My fast was … so many things. Good. Hard. Eye-opening. Exhilarating. Fresh. One of the best things was journaling the experience. I kept a notebook with me at all the times and wrote everything I was thinking, feeling, questioning, hearing, reading, pondering, singing and so on. The journal was my place to document what was happening between God and I and sometimes to write to Him and to myself.

At one point I penned in my journal, “You (God) knew when I bought this notebook what it would be used for and every word that is yet to be written on every page.” There is such hope and comfort and rest that He knows.

So much in the details of what God showed me in those three days is personal but I hope to share bits and pieces here over time. And I’m still digesting it (that pun, also, intended). I’m still journaling and the closeness with God from that time is still with me.

After it was over, I wrote a wrap-up in my journal. Looking back, I noticed that I had put things in terms of “my first fast,” meaning there may be a second or more to come. I believe that once you have been called and are obedient to a fast, you recognize the spiritual benefits and applications and look forward to when God calls to doing it again.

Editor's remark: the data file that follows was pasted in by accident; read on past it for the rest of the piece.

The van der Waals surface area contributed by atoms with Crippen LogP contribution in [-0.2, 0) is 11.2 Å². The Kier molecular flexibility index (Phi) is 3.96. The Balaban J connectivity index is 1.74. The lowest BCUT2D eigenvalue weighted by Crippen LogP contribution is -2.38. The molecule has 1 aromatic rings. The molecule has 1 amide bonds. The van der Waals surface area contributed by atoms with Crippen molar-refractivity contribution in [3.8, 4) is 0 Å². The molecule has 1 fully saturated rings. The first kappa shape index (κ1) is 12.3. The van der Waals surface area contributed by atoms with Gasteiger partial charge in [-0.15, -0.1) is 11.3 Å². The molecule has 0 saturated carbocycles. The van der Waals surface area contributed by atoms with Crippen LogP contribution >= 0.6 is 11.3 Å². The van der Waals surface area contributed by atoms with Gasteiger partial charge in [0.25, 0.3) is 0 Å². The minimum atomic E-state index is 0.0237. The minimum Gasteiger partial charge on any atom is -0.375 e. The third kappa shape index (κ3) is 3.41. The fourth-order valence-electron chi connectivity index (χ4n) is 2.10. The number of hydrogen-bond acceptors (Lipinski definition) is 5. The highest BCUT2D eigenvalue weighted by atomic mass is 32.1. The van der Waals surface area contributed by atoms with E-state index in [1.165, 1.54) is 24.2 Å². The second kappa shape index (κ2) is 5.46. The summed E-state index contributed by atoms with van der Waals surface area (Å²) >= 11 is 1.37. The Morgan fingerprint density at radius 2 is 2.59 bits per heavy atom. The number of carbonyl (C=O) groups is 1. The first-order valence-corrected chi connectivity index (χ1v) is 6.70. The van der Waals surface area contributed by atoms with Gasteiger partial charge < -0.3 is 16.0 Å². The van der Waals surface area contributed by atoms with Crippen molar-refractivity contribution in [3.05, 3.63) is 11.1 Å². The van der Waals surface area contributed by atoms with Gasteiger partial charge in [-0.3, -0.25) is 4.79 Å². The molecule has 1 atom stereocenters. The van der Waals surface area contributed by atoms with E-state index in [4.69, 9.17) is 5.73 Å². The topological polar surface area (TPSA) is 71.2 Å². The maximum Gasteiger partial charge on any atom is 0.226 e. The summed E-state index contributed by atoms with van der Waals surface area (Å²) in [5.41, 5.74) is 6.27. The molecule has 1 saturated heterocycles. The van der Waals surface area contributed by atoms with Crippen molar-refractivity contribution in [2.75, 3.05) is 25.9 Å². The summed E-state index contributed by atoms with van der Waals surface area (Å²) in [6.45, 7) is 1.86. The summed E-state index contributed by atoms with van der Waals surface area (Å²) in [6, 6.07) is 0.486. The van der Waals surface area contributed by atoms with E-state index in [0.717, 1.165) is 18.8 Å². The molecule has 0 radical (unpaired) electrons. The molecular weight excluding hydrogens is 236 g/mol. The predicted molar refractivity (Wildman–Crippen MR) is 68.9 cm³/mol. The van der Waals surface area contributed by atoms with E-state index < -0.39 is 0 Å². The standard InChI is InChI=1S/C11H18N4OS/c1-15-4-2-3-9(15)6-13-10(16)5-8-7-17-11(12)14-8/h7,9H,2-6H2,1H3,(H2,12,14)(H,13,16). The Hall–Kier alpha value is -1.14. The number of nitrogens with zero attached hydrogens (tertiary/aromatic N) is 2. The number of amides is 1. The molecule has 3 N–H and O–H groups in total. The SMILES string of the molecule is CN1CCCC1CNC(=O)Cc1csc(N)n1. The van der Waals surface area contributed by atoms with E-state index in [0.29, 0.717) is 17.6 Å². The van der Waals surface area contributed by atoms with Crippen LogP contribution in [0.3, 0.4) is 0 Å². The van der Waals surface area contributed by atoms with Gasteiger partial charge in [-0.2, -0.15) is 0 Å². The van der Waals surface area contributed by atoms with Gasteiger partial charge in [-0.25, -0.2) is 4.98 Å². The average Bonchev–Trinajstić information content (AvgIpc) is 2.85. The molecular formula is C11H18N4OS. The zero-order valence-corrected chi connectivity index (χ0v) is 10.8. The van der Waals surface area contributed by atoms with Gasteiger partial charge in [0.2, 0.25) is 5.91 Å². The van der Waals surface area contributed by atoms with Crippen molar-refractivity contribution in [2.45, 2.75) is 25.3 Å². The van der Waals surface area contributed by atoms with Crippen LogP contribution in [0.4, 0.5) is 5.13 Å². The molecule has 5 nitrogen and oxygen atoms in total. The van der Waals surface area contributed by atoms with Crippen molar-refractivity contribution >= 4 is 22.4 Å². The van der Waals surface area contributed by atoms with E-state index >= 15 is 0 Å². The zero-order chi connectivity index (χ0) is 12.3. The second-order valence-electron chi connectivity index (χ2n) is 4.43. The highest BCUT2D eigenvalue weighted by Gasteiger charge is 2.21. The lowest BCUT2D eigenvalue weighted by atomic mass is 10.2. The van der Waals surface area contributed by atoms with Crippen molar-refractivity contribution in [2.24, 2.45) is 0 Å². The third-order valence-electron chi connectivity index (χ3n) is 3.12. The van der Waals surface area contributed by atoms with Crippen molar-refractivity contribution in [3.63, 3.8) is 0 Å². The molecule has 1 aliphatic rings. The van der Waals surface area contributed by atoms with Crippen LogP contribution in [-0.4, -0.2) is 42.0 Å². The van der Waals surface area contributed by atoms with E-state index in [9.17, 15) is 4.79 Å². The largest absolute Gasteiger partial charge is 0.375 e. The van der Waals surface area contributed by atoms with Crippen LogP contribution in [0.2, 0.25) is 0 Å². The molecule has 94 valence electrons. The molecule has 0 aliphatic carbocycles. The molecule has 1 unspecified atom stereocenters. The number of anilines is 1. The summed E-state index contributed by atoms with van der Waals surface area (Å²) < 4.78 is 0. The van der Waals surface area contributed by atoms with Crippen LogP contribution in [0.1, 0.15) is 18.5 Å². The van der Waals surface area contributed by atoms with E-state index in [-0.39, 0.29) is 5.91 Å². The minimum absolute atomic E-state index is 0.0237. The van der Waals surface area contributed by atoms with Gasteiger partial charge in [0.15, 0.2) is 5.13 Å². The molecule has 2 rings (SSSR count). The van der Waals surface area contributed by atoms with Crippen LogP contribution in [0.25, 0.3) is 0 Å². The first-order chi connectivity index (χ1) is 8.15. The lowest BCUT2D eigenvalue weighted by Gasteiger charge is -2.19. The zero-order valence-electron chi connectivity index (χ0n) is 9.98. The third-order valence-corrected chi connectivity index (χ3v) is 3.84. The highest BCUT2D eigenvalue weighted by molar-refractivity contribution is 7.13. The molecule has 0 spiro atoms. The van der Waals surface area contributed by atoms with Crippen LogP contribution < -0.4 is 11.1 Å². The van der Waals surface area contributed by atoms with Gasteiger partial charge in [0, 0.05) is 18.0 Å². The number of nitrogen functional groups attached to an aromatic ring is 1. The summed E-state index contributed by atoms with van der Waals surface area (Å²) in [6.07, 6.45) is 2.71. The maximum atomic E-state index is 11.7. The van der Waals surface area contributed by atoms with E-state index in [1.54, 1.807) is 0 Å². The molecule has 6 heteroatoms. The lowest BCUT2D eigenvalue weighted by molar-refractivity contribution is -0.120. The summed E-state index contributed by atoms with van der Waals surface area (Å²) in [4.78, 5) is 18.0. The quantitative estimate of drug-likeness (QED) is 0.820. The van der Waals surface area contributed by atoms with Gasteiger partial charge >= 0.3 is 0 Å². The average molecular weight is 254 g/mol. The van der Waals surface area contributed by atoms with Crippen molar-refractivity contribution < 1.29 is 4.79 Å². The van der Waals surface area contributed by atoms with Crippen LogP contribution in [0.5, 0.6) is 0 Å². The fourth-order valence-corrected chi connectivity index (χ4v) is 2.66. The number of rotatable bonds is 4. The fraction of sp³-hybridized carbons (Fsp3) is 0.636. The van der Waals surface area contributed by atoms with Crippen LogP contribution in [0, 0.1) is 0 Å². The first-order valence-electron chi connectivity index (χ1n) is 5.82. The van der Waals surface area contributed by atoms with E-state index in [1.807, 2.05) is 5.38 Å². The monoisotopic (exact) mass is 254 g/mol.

Finn Baptized

A year and a half ago at the Christmas Eve communion service at our church, as the “bread and the wine” (aka flat cracker and Welch’s grape juice) were passed Finn took a cracker bit and tiny juice cup just like the rest of us. When I leaned over to tell him not to do that, that the Lord’s Supper was only for believers — and in some schools of thought baptized believers — he said to me “It’s OK. I already have Jesus in my heart.”

What’s a mom to do with that? OK. If he’s that confident who am I to question him. Now, I suspect he wanted to eat the cracker and drink the juice. However I also feel that he at that moment believed whole-heartedly that Jesus was in his heart. And that’s all it takes, right? The faith of a child.

Ever since then he’s been trying to figure out. By “it” I mean salvation and what all the different components mean. Sin, repentance, forgiveness, grace, the Holy Spirit, etc. and I and others at church have been helping him by answering his questions when he has them and affirming what he’s learning.

After a friend of his was baptized a few weeks ago he said to me in the car on the way home, “I want to be baptized soon.” OK, I replied. Well, we need to talk about the things you need to do before baptism, which is primarily ask Jesus into your heart, meaning that He is your Lord and Savior and you give your life to Him. To do that, you need to understand sin and that Jesus died for your sins … and so forth. He seemed pretty confident to me so I told him we needed to talk to one of the pastors at church and we could also talk to his preacher/pastor Papaw.